Emotion picturing oppression and resistance
and celebrate the work of an artist whose mainstream success has broadened the audience for her message of justice and struggle.
ACTRESS AND recording artist Janelle Monáe released her third studio album, titled Dirty Computer. Along with the album, Monáe released an epic, 45-minute "emotion picture."
Both the album and the short film are beautiful celebrations of identity and resistance. Monáe explores what it is to be a queer Black woman living in America, while contrasting the serious message with a hyper-pop aesthetic.
But it's in the accompanying short film where the message really hits home: Every aspect of our lives is controlled by the society we live in, down to the way we experience our own bodies. Dirty Computer is an artistic example of how existence as a Black queer woman really can be resistance.
Dirty Computer has been a long-term project for Monáe. She has worked on it simultaneously with other projects involving similar themes, like the films Hidden Figures and Moonlight.
Monáe has also said that the current political moment is a direct influence on the project. In an interview with Vulture magazine, she says: "The [2016 presidential] election sped up the release of Dirty Computer."
Monáe expresses how her purpose as an artist is to celebrate marginalized groups who are constantly under attack by people in positions of power. This is a theme we see attempted by so many artists: how to fight back against the forces that oppress us.
Monae sharply addresses those forces as racism, sexism, homophobia and transphobia. It's refreshing and inspiring to see those tools of oppression be called out in mainstream media.
MONÁE'S "emotion picture" is set in a not-so-distant future, borrowing dystopian elements from America's past and present.
Monáe shows us a world where anyone who is "different," anyone who is Black, queer, poor--anyone who is not successful or acceptable by capitalist standards--is labeled a "dirty computer" and regulated by the state to be "cleaned."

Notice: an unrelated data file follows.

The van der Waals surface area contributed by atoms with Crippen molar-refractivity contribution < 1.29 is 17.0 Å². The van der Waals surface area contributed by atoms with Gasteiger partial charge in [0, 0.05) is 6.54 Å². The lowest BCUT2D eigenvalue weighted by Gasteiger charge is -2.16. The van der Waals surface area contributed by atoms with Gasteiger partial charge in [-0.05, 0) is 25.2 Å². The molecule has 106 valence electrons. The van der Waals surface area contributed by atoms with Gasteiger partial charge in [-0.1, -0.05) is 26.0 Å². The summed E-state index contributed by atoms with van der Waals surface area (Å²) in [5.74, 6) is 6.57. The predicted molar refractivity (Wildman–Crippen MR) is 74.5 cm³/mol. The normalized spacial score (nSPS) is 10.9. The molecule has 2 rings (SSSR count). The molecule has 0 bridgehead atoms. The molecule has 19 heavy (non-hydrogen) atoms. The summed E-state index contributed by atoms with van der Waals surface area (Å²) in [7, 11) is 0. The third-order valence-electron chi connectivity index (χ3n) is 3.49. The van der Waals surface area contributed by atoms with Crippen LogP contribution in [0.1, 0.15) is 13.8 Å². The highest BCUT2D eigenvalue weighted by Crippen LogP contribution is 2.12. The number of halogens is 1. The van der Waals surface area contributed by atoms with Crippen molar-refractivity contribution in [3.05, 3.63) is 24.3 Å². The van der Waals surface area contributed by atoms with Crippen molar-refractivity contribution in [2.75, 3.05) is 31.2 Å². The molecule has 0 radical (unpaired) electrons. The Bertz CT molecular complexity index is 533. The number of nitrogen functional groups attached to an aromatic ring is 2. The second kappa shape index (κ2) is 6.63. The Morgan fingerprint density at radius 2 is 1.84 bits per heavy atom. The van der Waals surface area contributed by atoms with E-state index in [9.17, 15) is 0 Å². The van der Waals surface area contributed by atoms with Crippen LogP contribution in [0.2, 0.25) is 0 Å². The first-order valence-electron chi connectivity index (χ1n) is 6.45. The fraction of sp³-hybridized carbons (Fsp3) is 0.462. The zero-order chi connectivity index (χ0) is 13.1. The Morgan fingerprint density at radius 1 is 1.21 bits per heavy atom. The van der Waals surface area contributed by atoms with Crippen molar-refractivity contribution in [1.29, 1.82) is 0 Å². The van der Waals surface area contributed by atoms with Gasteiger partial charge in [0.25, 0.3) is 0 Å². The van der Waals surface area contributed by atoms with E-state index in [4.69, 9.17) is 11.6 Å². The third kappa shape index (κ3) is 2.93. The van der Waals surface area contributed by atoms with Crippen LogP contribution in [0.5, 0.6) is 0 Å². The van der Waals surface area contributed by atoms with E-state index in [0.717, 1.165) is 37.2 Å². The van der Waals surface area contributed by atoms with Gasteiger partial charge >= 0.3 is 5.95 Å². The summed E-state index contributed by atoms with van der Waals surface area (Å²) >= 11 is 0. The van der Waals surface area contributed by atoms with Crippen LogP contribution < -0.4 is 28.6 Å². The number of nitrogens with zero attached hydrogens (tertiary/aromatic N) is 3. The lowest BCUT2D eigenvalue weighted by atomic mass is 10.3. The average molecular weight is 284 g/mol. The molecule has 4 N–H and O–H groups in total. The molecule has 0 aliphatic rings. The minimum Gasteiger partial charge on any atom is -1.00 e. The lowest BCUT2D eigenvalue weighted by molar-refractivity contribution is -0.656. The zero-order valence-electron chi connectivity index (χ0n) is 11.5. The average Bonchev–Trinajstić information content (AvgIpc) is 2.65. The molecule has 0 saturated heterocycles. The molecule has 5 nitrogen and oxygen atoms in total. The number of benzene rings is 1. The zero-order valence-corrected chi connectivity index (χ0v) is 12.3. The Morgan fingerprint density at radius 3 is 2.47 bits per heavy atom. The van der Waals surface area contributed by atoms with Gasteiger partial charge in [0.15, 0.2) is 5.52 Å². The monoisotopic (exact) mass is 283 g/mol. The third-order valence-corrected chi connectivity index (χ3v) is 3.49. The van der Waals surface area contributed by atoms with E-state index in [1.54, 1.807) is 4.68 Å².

This cleaning process turns out to be erasure of the "dirty computer's" emotions and personality, carried out via a futuristic memory erasing medical procedure. This element of the film is reminiscent of the ways Black people, women and LGBT people have been forced into asylums and experimented on, with procedures such as lobotomies, forced isolation, drugs and re-education.
Monáe's character is targeted for "cleaning" because of her Blackness, her queerness and her sexual fluidity. Her mere existence is threatening to this fictional totalitarian state in a way that resonates with oppressed peoples of today.
The majority of the film follows this authoritarian state going through the memory of Monáe's character, where we see the hyper-militarized policing of this future society. There are drone traffic police, whole SWAT teams that come and shut down a party and police kidnappings.
At first, these images seem to be just another part of the science fiction world Monáe is creating, but they also bare eerie similarities to what happened in Ferguson, Missouri, after the murder of Michael Brown.
What we see in Dirty Computer is what the modern-day police would be like with more advanced technology--as when drones act as traffic cops and crowd control in the film.
But if the cops' technology is out of the future, their behavior is familiar to our present. The origins of today's police lie in strikebreaking and slave patrols, and Monáe's film imagines they won't be any different in the future.